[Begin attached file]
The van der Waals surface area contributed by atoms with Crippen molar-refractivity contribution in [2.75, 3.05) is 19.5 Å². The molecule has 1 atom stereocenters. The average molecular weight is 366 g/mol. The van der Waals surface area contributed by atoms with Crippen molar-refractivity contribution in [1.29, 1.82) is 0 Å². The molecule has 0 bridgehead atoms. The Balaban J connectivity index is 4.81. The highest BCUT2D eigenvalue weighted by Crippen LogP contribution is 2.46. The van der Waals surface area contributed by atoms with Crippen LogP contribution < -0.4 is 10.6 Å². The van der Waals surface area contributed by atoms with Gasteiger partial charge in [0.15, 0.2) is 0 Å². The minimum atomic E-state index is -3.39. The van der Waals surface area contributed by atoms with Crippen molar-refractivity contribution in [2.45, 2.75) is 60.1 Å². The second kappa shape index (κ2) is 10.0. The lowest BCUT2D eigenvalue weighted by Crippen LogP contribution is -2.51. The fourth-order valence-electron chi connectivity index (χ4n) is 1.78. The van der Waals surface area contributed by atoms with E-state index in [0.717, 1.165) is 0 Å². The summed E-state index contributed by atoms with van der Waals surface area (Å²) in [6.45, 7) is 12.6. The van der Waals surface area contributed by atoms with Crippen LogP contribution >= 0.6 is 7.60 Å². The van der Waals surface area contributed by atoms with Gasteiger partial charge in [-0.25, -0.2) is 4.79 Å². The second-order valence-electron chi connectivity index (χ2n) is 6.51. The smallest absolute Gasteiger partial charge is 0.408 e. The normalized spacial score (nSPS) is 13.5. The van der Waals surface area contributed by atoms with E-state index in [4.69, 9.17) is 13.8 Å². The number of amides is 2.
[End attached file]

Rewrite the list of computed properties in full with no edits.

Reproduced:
The van der Waals surface area contributed by atoms with Crippen molar-refractivity contribution in [2.75, 3.05) is 19.5 Å². The molecule has 1 atom stereocenters. The average molecular weight is 366 g/mol. The van der Waals surface area contributed by atoms with Crippen molar-refractivity contribution in [1.29, 1.82) is 0 Å². The molecule has 0 bridgehead atoms. The Balaban J connectivity index is 4.81. The highest BCUT2D eigenvalue weighted by Crippen LogP contribution is 2.46. The van der Waals surface area contributed by atoms with Crippen LogP contribution < -0.4 is 10.6 Å². The van der Waals surface area contributed by atoms with Gasteiger partial charge in [0.15, 0.2) is 0 Å². The minimum atomic E-state index is -3.39. The van der Waals surface area contributed by atoms with Crippen molar-refractivity contribution in [2.45, 2.75) is 60.1 Å². The second kappa shape index (κ2) is 10.0. The lowest BCUT2D eigenvalue weighted by Crippen LogP contribution is -2.51. The fourth-order valence-electron chi connectivity index (χ4n) is 1.78. The van der Waals surface area contributed by atoms with E-state index in [0.717, 1.165) is 0 Å². The summed E-state index contributed by atoms with van der Waals surface area (Å²) in [6.45, 7) is 12.6. The van der Waals surface area contributed by atoms with Crippen LogP contribution >= 0.6 is 7.60 Å². The van der Waals surface area contributed by atoms with Gasteiger partial charge in [-0.25, -0.2) is 4.79 Å². The second-order valence-electron chi connectivity index (χ2n) is 6.51. The smallest absolute Gasteiger partial charge is 0.408 e. The normalized spacial score (nSPS) is 13.5. The van der Waals surface area contributed by atoms with E-state index in [4.69, 9.17) is 13.8 Å². The number of amides is 2.